Last week, I dutifully switched on my television to watch Tatort. Every Tatort plays in a different German city, and this one was in Kiel, a port city way up north on the Baltic sea. Unfortunately, the detective who features in the Kiel Tatorts is Borowski, who has all the charisma of a sea cucumber. Yes, I know, his waxen flesh and papery monotone are supposed to convey the legendary taciturnity of Germans from the north, renowned as the dullest, stuffiest, and most reserved of all Germans. Which, believe me, is saying a lot. My pragmatic Anglo-Saxon mind entertains the heretical notion of whether these Ent-like humanoids should be the subject of televisions shows that purport to be "entertainment." The most brutal blow was the casting of gorgeous Turkish vixen Sibel Kekilli in a supporting role. She stole every scene she was in, and made the viewer desperately yearn for her to suddenly break into the other scenes, which mainly featured North Germans bitching and seething.

But I digress. I should have known I'd be in for something special this time, because the entire week, the main German public-television station had been highlighting proper nutrition with various specials and cooking shows. And that meant that this week's Tatort had to Teach us about Proper Nutrition. As Christina Sieben observed in her review, the "die Gulaschkanone" of high-minded educational public TV was set on "constant bombardment." Now, a Gulaschkanone is basically what it sounds like: a goulash cannon. The term originally referred to military field kitchens, for obvious reasons. But here, in context, the cannon is spouting edifying lessons like a Stalin's organ. In Sieben's summary:

Artificial colors have to be, because nobody will buy white energy drinks. Cows are always chained up in the dairy. "Research Institutes" are in the pocket of industry. Good food costs money, but people are too cheap to pay for it. The old organic farmer in the show knows all his cows by name. Everyone wants to earn money. And, at the end of the day, it's all our fault. Bon appetit! 

Sieben goes on to predict that with Public Television Nutrition Edification Week over, the next Tatort will contain slightly less Moralin. You know, Moraline (not to be confused with Betweenanene (Screwene)). Like Adenosine, Guanine, Cytosine, Adrenaline, or Methamphetamine. Moraline bonds with plot elements in public-television dramas, causing the narrative to coalesce in ways that offer edifying lessons to the benighted, easily corruptible audience.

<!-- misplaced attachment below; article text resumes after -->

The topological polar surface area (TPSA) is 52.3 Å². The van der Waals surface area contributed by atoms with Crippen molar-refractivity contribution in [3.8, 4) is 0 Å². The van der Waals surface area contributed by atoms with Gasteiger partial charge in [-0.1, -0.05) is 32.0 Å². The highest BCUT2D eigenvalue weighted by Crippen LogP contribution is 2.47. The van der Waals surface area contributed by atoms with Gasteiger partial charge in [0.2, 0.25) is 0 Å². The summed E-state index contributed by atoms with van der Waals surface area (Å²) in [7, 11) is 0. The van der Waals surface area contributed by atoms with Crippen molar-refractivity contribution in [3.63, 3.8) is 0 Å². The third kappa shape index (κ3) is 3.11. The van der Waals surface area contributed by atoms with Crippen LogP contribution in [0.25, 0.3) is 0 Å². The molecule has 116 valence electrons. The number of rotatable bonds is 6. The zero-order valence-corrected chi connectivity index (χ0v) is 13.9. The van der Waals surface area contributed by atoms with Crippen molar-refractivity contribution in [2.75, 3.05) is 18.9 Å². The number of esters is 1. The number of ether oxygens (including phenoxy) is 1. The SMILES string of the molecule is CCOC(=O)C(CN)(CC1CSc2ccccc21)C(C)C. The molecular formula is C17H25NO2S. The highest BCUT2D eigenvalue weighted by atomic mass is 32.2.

Thanks to Moraline, we learned all those valuable things about food and nature from last week's Tatort (although strangely enough, the topic of lavish cow subsidies (g) was barely mentioned). Moraline additive also helps us understand, for example, that unemployed people want to work, alcoholics and drug addicts roll like they do because of childhood trauma, women can do everything men can, family-run firms are the only halfway-acceptable form of free enterprise, and that Scientology, nationalism, plastic toys, wars, lobbysists, and nuclear power are evil.

If you watch too much German public television, your moraline levels may reach toxicity: You may begin to use phrases like "our fellow-citizens of the Islamic faith" or "food-chain-renewability enhancing measures" in everyday speech. At this point, you'll need to spend a few hours in a secure, moraline-free environment. The most reliable place is Titanic Magazine (g), which, is 100% moraline-free and whose motto is "Ein klares Ja zum Nein!" (A clear Yes to No!).

What I Learned from Tatort Part I

It's time for the first in an occasional series I'll call 'What I learned from Tatort'. Tatort ('crime scene'), a weekly 90-minute crime drama aired by German public television, is one of the longest-running series in history and is perhaps the fundamental building-block of German popular culture. It is also an window into what The Germans are thinking about various social issues. Or, more accurately, what a certain group of upper-middle-class, university-educated public-television cultural bureaucrats want Germans to think about social issues.

There are certain fundamental didactic premises underlying all Tatort episodes. For instance: Anyone who drives an expensive car is morally dubious, unless that person is a member of the German civil service (otherwise known as Mankind's Noblest CallingTM), in which the expensive car is a harmless diversion from the excruciating ordeal of working for the German state. All civil servants, for that matter, are hopelessly überfordert (overburdened), which explains any mistakes they may make from time to time.

However, in addition to the general didactic premises, the moral 'background radiation' of Tatort's universe, there are more specific lessons in each episode. A few weeks ago, for instance, we learned that art is sacred, that the artist must be permitted to bend or break the rules, and that his vision must never be interfered with. And just before that, in an episode clearly modeled on a Scientology-like organization, we learned that Scientology-like organizations are sinister, profit-driven cults that prey on the weak of mind.

Last Sunday's Tatort revolved around the murder of a little girl at an amusement park. Several suspects appeared, including a Croatian lawyer, a possibly-reformed pedophile, and the girl's own mother. Among the lessons:

  1. People from the Balkans are a rather hot-tempered lot, with a tendency to get jealous, which makes them screamy and stabby. Nevertheless, just because fiery Balkan blood rages in their veins doesn't mean they're always good for the murder.
  2. Just because someone behaves unusually after one of their relatives dies doesn't mean she's guilty of murder.
  3. Child molesters who've served their time in prison and are cooperating with their therapists deserve a second chance, (but only/especially/even) if they are white and German.

I think that about covers it. Worthy sentiments, all! Let me know in comments if I missed anything.